Direct Cremation

In recent years, direct cremations have become increasingly popular. This stand alone event entrusts the funeral director to carry out all of the requirements of the funeral, including documentation, care until the funeral and transportation to the crematorium.

How much does a direct cremation cost?

Our direct cremation package costs £999 if purchased at the time of need. Our prepaid plan for direct cremation, guaranteed through Open Prepaid Funeral Plans, costs £1,350.

Both packages include all of the necessary paperwork and disbursements. Our prepaid plan considers the annual rise in costs for council fees for cremation and doctors fees.

You can choose to pay for a prepaid plan in full, up front or pay by 12 monthly instalments, interest free. You can pay over a longer period of time, however, this will incur interest.

What is included and what happens in a direct cremation?

A direct cremation includes collection when required, all of the necessary paperwork required, provision of a casket, care and attention from our team, transport to the crematorium and a dignified cremation.

Loved ones are accompanied by our funeral services operatives at every step, from the care they receive during their time at our funeral home, to the arrival at the crematorium.

The urn then is returned to the family, who might choose to inter the ashes, scatter them in a place of remembrance or keep them. Not everyone wants to have their ashes returned to the family, and in this case, we offer the option to have them scattered in the garden of remembrance at the crematorium.

A memorial service might be held later, and can be a simple and cost effective approach for the funeral. It’s important to remember that you do not need to spend a lot of money, especially if you cannot afford a lavish funeral. A direct cremation is a respectable funeral and those who choose it will receive the same level of care and attention, as anyone else in our care.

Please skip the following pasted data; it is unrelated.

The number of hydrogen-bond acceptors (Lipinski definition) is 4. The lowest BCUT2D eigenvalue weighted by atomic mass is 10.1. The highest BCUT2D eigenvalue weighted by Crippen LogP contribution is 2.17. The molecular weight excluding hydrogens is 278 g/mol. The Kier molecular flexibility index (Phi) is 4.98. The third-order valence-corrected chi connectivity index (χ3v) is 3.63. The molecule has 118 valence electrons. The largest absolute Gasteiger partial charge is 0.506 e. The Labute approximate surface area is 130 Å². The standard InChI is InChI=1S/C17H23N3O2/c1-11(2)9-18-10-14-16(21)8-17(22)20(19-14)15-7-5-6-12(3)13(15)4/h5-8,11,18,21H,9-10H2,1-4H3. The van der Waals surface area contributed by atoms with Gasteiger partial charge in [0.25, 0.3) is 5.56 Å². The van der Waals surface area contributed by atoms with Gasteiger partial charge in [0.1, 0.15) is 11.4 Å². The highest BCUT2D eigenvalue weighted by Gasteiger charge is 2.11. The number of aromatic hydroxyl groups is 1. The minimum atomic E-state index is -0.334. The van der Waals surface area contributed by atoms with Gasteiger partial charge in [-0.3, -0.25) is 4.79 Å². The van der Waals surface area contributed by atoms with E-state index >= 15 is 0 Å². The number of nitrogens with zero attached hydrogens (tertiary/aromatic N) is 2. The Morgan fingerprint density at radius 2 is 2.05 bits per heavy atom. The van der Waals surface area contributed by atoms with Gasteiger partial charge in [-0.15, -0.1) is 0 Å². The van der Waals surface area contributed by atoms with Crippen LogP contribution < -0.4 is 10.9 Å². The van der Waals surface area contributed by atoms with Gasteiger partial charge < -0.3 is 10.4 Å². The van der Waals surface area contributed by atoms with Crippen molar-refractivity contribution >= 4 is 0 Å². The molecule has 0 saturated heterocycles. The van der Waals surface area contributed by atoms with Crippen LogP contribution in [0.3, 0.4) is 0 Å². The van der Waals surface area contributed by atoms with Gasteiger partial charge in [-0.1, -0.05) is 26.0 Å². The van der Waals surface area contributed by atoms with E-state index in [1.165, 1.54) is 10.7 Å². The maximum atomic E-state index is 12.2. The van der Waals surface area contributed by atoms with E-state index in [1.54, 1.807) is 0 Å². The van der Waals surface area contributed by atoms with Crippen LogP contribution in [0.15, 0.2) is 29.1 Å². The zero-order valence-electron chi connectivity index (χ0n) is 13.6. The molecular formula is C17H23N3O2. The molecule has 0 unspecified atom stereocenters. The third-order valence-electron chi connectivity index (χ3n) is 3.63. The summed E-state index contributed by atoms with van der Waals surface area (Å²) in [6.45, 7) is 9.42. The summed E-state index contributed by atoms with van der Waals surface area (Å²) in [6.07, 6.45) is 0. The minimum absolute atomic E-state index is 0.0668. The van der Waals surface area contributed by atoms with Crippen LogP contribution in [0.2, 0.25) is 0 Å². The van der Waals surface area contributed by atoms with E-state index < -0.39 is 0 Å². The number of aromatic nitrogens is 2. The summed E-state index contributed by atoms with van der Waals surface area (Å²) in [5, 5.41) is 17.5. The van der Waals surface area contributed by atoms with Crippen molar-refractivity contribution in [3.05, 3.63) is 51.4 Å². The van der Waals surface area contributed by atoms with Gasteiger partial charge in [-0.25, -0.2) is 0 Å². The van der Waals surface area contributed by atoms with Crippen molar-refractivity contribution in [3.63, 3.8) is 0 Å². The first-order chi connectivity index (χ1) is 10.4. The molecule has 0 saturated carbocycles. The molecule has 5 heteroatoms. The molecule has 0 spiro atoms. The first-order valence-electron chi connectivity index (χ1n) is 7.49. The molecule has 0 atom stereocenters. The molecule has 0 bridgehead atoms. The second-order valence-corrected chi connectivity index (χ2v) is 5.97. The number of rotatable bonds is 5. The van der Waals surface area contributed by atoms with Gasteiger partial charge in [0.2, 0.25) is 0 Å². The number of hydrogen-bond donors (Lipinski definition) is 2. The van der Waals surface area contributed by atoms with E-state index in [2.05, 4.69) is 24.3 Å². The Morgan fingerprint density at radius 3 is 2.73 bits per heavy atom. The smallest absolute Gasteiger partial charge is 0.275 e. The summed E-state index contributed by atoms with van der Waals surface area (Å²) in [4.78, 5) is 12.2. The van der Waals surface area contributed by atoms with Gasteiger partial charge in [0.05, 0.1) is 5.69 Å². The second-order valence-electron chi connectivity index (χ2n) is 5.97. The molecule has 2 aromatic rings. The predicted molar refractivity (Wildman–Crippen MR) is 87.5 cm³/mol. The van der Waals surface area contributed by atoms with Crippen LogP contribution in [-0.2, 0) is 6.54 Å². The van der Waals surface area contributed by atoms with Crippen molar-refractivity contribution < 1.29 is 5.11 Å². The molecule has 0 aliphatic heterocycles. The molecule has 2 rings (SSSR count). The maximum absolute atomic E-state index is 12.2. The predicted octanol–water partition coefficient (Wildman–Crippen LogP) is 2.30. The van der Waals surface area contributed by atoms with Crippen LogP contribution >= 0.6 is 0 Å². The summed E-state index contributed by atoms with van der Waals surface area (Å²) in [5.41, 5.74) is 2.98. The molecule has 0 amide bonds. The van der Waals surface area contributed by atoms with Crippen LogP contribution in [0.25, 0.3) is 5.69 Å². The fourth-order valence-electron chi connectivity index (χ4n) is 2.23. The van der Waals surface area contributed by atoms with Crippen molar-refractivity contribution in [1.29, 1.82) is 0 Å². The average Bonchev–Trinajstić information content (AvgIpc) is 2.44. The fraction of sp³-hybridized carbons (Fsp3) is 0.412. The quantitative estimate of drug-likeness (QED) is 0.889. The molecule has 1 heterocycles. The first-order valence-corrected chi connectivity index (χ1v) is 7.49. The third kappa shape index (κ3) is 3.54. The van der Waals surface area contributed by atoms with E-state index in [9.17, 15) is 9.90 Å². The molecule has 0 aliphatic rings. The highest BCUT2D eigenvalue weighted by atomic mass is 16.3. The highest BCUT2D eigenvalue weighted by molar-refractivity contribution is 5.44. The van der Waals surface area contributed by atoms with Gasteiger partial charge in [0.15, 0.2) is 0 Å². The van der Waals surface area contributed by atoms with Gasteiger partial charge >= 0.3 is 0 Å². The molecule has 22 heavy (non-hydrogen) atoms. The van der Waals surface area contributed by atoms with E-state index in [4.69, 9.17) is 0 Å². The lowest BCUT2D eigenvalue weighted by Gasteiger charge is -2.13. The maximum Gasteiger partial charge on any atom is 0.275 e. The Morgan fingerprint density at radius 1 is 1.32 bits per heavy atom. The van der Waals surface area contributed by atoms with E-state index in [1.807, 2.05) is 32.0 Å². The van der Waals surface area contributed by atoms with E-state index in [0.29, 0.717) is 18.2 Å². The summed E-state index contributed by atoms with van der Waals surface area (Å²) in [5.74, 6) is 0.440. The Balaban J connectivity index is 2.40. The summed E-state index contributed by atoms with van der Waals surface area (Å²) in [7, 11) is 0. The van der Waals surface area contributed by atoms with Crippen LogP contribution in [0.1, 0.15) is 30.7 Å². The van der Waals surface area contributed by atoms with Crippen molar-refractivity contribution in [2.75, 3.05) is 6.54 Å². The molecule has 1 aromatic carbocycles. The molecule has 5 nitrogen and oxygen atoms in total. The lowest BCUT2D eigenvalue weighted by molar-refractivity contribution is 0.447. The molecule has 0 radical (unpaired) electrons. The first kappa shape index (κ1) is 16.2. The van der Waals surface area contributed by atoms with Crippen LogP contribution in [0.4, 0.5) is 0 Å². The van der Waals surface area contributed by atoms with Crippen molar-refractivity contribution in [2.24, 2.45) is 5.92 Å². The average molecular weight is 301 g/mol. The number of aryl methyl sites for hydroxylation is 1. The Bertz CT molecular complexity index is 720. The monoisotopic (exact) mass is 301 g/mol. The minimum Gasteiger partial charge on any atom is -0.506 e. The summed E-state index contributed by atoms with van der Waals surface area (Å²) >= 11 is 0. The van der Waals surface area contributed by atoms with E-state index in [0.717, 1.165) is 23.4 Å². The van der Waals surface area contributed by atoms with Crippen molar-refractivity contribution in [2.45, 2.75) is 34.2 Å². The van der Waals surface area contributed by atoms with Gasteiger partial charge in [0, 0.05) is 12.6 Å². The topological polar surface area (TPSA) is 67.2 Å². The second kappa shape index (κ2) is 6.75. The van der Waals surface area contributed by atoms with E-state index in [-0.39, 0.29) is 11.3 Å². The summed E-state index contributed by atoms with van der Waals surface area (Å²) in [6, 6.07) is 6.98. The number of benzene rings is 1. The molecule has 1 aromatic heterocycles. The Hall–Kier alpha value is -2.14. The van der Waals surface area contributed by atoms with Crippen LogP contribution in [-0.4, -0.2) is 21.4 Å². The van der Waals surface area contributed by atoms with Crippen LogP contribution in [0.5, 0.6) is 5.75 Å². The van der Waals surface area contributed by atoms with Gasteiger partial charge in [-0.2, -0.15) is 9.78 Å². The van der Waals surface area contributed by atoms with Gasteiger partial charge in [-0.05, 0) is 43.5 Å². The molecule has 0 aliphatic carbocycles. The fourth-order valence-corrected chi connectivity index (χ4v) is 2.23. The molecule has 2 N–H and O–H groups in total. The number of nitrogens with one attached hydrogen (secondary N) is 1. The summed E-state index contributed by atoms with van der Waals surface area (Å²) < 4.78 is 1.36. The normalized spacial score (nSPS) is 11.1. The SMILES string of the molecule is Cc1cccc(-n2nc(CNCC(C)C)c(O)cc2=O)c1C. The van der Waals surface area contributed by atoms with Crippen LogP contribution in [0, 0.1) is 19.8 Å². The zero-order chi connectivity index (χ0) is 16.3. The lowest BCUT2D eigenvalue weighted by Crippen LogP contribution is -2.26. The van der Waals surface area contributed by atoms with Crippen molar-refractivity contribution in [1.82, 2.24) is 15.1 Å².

Celebration of Life and Scattering Ceremonies

Many who choose a direct cremation, hold their own remembrance service called a celebration of life. This offers more flexibility and planning time and sometimes will take the place of a funeral service, although others choose to hold this days, weeks or months after the funeral has taken place.

This can be an opportunity to bring together the people who loved and cared for the person who has passed away, to talk about their life and experiences and share memories. Celebrations of life can feel a little more joyful than a funeral, which depending on the location and religion of the family, the event might include dancing, storytelling, singing, and of course, food and drink.

There may be a less strict dress code for a celebration of life, including more vibrant clothing for guests, this will usually be echoed in uplifting music, fireworks, performances and a party atmosphere.

A scattering ceremony can be held, whether this is to inter the ashes at a cemetery or scatter them in a location that is meaningful, this offers another opportunity for remembrance.

There are lots of options for ashes scattering, however, if you’re unsure if you are able to scatter the ashes in a specific place, check with local councils just in case. This is the opportune moment to read a poem, play a song, say scripture or any special words that you feel are appropriate.

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